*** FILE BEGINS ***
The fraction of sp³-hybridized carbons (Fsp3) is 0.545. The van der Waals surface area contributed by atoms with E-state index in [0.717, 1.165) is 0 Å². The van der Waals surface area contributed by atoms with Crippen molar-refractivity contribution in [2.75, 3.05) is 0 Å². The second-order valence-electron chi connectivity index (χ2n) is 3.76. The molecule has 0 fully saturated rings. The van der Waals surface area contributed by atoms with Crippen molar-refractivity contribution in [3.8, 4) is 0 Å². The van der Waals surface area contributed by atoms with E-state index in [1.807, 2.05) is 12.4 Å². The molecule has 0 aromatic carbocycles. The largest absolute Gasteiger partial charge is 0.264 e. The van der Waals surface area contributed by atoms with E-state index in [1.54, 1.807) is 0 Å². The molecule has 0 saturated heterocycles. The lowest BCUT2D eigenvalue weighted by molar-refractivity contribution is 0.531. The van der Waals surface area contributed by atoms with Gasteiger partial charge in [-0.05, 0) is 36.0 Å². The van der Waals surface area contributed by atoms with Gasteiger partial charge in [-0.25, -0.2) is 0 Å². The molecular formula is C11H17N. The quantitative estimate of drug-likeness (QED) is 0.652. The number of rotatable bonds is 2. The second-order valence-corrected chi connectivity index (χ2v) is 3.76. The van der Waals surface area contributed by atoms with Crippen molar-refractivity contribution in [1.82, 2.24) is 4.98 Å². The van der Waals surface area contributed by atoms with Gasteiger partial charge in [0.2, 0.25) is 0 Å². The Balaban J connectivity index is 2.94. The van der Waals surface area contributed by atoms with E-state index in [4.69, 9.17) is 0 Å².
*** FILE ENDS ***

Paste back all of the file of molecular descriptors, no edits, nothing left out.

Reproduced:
The fraction of sp³-hybridized carbons (Fsp3) is 0.545. The van der Waals surface area contributed by atoms with E-state index in [0.717, 1.165) is 0 Å². The van der Waals surface area contributed by atoms with Crippen molar-refractivity contribution in [2.75, 3.05) is 0 Å². The second-order valence-electron chi connectivity index (χ2n) is 3.76. The molecule has 0 fully saturated rings. The van der Waals surface area contributed by atoms with Crippen molar-refractivity contribution in [3.8, 4) is 0 Å². The van der Waals surface area contributed by atoms with E-state index in [1.807, 2.05) is 12.4 Å². The molecule has 0 aromatic carbocycles. The largest absolute Gasteiger partial charge is 0.264 e. The van der Waals surface area contributed by atoms with E-state index in [1.54, 1.807) is 0 Å². The molecule has 0 saturated heterocycles. The lowest BCUT2D eigenvalue weighted by molar-refractivity contribution is 0.531. The van der Waals surface area contributed by atoms with Gasteiger partial charge in [-0.05, 0) is 36.0 Å². The van der Waals surface area contributed by atoms with Gasteiger partial charge in [-0.25, -0.2) is 0 Å². The molecular formula is C11H17N. The quantitative estimate of drug-likeness (QED) is 0.652. The number of rotatable bonds is 2. The second-order valence-corrected chi connectivity index (χ2v) is 3.76. The van der Waals surface area contributed by atoms with Crippen molar-refractivity contribution in [1.82, 2.24) is 4.98 Å². The van der Waals surface area contributed by atoms with Gasteiger partial charge in [0.2, 0.25) is 0 Å². The Balaban J connectivity index is 2.94. The van der Waals surface area contributed by atoms with E-state index in [4.69, 9.17) is 0 Å².